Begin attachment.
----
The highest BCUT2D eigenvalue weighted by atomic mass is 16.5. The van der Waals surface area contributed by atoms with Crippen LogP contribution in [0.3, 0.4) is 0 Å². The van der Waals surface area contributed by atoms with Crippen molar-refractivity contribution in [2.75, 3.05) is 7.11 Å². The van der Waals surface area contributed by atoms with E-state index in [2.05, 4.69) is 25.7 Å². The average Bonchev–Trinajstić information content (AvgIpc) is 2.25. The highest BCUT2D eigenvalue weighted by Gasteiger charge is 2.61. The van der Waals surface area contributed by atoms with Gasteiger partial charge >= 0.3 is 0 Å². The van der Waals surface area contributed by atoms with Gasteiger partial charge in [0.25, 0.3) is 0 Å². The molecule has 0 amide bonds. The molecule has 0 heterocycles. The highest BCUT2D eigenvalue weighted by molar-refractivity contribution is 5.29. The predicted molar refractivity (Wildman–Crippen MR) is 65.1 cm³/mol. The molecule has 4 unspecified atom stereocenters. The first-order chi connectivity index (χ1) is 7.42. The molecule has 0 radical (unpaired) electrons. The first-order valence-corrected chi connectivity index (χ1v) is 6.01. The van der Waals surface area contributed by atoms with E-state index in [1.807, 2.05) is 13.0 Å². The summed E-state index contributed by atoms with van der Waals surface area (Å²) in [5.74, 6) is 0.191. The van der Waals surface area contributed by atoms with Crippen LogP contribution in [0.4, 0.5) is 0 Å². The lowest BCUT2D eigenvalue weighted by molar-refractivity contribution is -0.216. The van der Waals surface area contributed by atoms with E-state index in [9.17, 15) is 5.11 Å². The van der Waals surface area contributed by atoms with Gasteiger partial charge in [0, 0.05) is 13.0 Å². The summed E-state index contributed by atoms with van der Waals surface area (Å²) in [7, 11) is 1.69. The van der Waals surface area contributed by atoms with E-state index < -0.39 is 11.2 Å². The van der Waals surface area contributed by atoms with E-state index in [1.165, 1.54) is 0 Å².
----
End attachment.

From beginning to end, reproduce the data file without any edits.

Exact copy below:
The highest BCUT2D eigenvalue weighted by atomic mass is 16.5. The van der Waals surface area contributed by atoms with Crippen LogP contribution in [0.3, 0.4) is 0 Å². The van der Waals surface area contributed by atoms with Crippen molar-refractivity contribution in [2.75, 3.05) is 7.11 Å². The van der Waals surface area contributed by atoms with E-state index in [2.05, 4.69) is 25.7 Å². The average Bonchev–Trinajstić information content (AvgIpc) is 2.25. The highest BCUT2D eigenvalue weighted by Gasteiger charge is 2.61. The van der Waals surface area contributed by atoms with Gasteiger partial charge >= 0.3 is 0 Å². The van der Waals surface area contributed by atoms with Gasteiger partial charge in [0.25, 0.3) is 0 Å². The molecule has 0 amide bonds. The molecule has 0 heterocycles. The highest BCUT2D eigenvalue weighted by molar-refractivity contribution is 5.29. The predicted molar refractivity (Wildman–Crippen MR) is 65.1 cm³/mol. The molecule has 4 unspecified atom stereocenters. The first-order chi connectivity index (χ1) is 7.42. The molecule has 0 radical (unpaired) electrons. The first-order valence-corrected chi connectivity index (χ1v) is 6.01. The van der Waals surface area contributed by atoms with E-state index in [1.807, 2.05) is 13.0 Å². The summed E-state index contributed by atoms with van der Waals surface area (Å²) in [5.74, 6) is 0.191. The van der Waals surface area contributed by atoms with Crippen LogP contribution in [0.4, 0.5) is 0 Å². The lowest BCUT2D eigenvalue weighted by molar-refractivity contribution is -0.216. The van der Waals surface area contributed by atoms with E-state index in [9.17, 15) is 5.11 Å². The van der Waals surface area contributed by atoms with Gasteiger partial charge in [0, 0.05) is 13.0 Å². The summed E-state index contributed by atoms with van der Waals surface area (Å²) in [7, 11) is 1.69. The van der Waals surface area contributed by atoms with E-state index < -0.39 is 11.2 Å². The van der Waals surface area contributed by atoms with E-state index in [1.165, 1.54) is 0 Å².